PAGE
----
Colonel Graff and Major Anderson have continued to watch Ender and know what he did to Stilson. They proceed to “invite” him to battle school and will convince, cajole, or threaten him…whatever it takes to make him agree to leave his family and his beloved sister, Valentine.
Colonel Graff shows up at the Wiggins home and tells Ender’s parents about the confrontation with Stilson. Ender expects to be punished or shamed, but shockingly Colonel Graff steps forward and offers him a place at Battle School.
This is not an easy decision for Ender. While he wants to escape his brother, he does not want to leave Valentine.
Colonel Graff sees Ender’s hesitation and tells Ender about the hardships of Battle School and how his family might suffer public embarrassment if he does not go. And how the world needs new officers as brave and brilliant as the legendary Mazur Rackham, who originally defeated the alien buggers.
In the end, Andrew “Ender” Wiggin reluctantly agrees to go with Graff—crossing the first threshold of an adventure he cannot even imagine at that moment.
Soon after, Ender is in a one-piece cadet’s uniform on a launch leaving the Earth’s atmosphere, disoriented by weightlessness. Colonel Graff is on the launch with him and makes a spectacle of him in front of the kids. Any hope Ender feels of making friends at Battle School is crushed.
Little does he know that he’s just entered the “belly of the whale,” and nobody is who they seem to be.
His “departure” is complete.
For a taste of this heroic fiction, here is the Ender’s Game movie trailer. If you have not seen the movie yet, it is a lot of fun:
But, don’t sell yourself short, be sure to read Ender’s Game—the book!
More on the Hero’s Journey
In his book The Hero With a Thousand Faces, Joseph Campbell identifies a recurring story theme which he named the Monomyth:
“An archetypal story that springs from the collective unconscious. Its motifs can appear not only in myth and literature but, if you are sensitive to it, in the plot of your own life. The basic story of the hero’s journey involves giving up where you are, going into the realm of adventure, coming to some kind of symbolically rendered realization, and then returning to the field of normal life.”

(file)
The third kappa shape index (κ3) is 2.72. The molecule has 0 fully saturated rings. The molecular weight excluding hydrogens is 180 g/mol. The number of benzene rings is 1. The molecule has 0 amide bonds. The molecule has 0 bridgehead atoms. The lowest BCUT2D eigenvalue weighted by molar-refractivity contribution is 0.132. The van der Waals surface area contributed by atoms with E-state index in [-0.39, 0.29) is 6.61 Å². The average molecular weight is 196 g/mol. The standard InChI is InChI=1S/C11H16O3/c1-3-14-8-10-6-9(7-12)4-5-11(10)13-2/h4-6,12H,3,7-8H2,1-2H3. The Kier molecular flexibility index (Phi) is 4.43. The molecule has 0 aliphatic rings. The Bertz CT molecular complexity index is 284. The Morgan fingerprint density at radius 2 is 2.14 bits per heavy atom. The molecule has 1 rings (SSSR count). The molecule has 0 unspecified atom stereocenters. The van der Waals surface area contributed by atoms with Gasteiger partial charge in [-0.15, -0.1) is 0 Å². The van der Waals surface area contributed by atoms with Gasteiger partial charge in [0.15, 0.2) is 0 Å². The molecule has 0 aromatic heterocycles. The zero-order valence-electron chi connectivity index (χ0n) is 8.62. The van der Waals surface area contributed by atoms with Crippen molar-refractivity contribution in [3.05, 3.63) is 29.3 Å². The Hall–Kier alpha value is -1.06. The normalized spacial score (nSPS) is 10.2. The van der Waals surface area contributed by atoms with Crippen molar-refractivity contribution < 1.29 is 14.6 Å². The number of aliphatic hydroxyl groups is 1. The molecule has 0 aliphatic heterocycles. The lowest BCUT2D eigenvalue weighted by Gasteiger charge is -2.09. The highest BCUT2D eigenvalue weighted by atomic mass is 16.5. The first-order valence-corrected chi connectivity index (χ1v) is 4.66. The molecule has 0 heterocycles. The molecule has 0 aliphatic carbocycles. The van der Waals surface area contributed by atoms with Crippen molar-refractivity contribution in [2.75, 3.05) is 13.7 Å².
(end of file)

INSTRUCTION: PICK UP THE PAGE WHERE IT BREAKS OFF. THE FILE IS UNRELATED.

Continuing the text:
—Pathways to Bliss
Campbell studied and analyzed the Monomyth and identified three broad acts: Departure, Initiation, and Return, and further into 17 Hero’s Journey steps as in the following graphics:
The Hero’s Journey has been studied widely and applied to many literary subjects. Not every step is in every story. But its scope is broad enough to encompass every adventure imaginable.
For both Ender Wiggin and Jonnie Goodboy Tyler, life has suddenly become very interesting as they make their departure from their former familiar lives and catapult into terra incognita.
While neither hero realize they are destined for a heroic adventure. They both have what makes a hero: courage, integrity, and drive against hopeless or overwhelming odds.
Both Battlefield Earth and Ender’s Game pick up quickly and are page-turner books that you will find difficult to put down.
While I do not touch on it in this article, when you consider the villains and heroes of these epic stories, you’ll see why they are not only favorite stories of mine but why they make such great hero’s journey examples in the next two installments.
How will they fare during the next phase of their hero’s journey? Stay tuned for part two.
Eva Mahoney is a writer, musician, and all-around renaissance woman with a passion for sci-fi, fantasy, historical fiction, and epic thrillers—in short, great storytelling. She is currently operating out of a converted garage loft on the family farm in upstate New York while taking care of her parents and a small menagerie of pets and wild animals. In her “spare time,” she telecommutes for a large NYC law firm on the weekends, writes songs, and blogs for several causes. She dreams of a place for all people of goodwill to unite in helping to a create better world and is developing a digital platform to “make it so.” And, most importantly, she is a grandmother!